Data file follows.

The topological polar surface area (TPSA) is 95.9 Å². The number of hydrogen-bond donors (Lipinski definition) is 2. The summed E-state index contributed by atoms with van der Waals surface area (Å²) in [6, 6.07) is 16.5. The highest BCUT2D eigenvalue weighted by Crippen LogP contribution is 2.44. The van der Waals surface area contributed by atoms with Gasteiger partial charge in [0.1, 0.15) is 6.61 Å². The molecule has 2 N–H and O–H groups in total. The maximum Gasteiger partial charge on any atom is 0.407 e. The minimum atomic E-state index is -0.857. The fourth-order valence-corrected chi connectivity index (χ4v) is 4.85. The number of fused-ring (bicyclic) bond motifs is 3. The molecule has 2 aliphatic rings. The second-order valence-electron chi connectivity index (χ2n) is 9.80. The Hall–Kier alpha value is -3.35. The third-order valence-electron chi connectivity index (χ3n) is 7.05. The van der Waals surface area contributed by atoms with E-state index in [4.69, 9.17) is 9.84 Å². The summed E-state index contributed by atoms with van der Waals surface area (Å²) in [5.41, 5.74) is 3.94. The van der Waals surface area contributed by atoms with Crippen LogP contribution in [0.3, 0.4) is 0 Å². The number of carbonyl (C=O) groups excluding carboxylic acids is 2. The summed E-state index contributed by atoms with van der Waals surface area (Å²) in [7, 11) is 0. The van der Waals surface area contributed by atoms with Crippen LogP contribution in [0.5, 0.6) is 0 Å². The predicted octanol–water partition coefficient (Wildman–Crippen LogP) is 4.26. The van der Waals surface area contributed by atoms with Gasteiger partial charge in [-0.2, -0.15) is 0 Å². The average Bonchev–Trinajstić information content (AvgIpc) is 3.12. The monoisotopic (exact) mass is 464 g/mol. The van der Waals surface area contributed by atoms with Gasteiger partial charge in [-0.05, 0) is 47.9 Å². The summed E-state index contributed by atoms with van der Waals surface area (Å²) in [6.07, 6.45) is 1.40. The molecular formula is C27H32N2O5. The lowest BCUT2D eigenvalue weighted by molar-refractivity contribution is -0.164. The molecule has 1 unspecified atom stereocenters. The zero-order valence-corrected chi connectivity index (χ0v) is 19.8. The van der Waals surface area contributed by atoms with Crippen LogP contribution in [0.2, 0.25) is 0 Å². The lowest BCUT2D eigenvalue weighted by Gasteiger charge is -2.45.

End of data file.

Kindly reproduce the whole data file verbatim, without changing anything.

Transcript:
The topological polar surface area (TPSA) is 95.9 Å². The number of hydrogen-bond donors (Lipinski definition) is 2. The summed E-state index contributed by atoms with van der Waals surface area (Å²) in [6, 6.07) is 16.5. The highest BCUT2D eigenvalue weighted by Crippen LogP contribution is 2.44. The van der Waals surface area contributed by atoms with Gasteiger partial charge in [0.1, 0.15) is 6.61 Å². The molecule has 2 N–H and O–H groups in total. The maximum Gasteiger partial charge on any atom is 0.407 e. The minimum atomic E-state index is -0.857. The fourth-order valence-corrected chi connectivity index (χ4v) is 4.85. The number of fused-ring (bicyclic) bond motifs is 3. The molecule has 2 aliphatic rings. The second-order valence-electron chi connectivity index (χ2n) is 9.80. The Hall–Kier alpha value is -3.35. The third-order valence-electron chi connectivity index (χ3n) is 7.05. The van der Waals surface area contributed by atoms with E-state index in [4.69, 9.17) is 9.84 Å². The summed E-state index contributed by atoms with van der Waals surface area (Å²) in [5.41, 5.74) is 3.94. The van der Waals surface area contributed by atoms with Crippen LogP contribution in [0.3, 0.4) is 0 Å². The number of carbonyl (C=O) groups excluding carboxylic acids is 2. The summed E-state index contributed by atoms with van der Waals surface area (Å²) in [7, 11) is 0. The van der Waals surface area contributed by atoms with Crippen LogP contribution in [0.5, 0.6) is 0 Å². The predicted octanol–water partition coefficient (Wildman–Crippen LogP) is 4.26. The van der Waals surface area contributed by atoms with Gasteiger partial charge in [-0.2, -0.15) is 0 Å². The average Bonchev–Trinajstić information content (AvgIpc) is 3.12. The monoisotopic (exact) mass is 464 g/mol. The van der Waals surface area contributed by atoms with Gasteiger partial charge in [-0.05, 0) is 47.9 Å². The summed E-state index contributed by atoms with van der Waals surface area (Å²) in [6.07, 6.45) is 1.40. The molecular formula is C27H32N2O5. The lowest BCUT2D eigenvalue weighted by molar-refractivity contribution is -0.164. The molecule has 1 unspecified atom stereocenters. The zero-order valence-corrected chi connectivity index (χ0v) is 19.8. The van der Waals surface area contributed by atoms with Crippen LogP contribution in [0.2, 0.25) is 0 Å². The lowest BCUT2D eigenvalue weighted by Gasteiger charge is -2.45.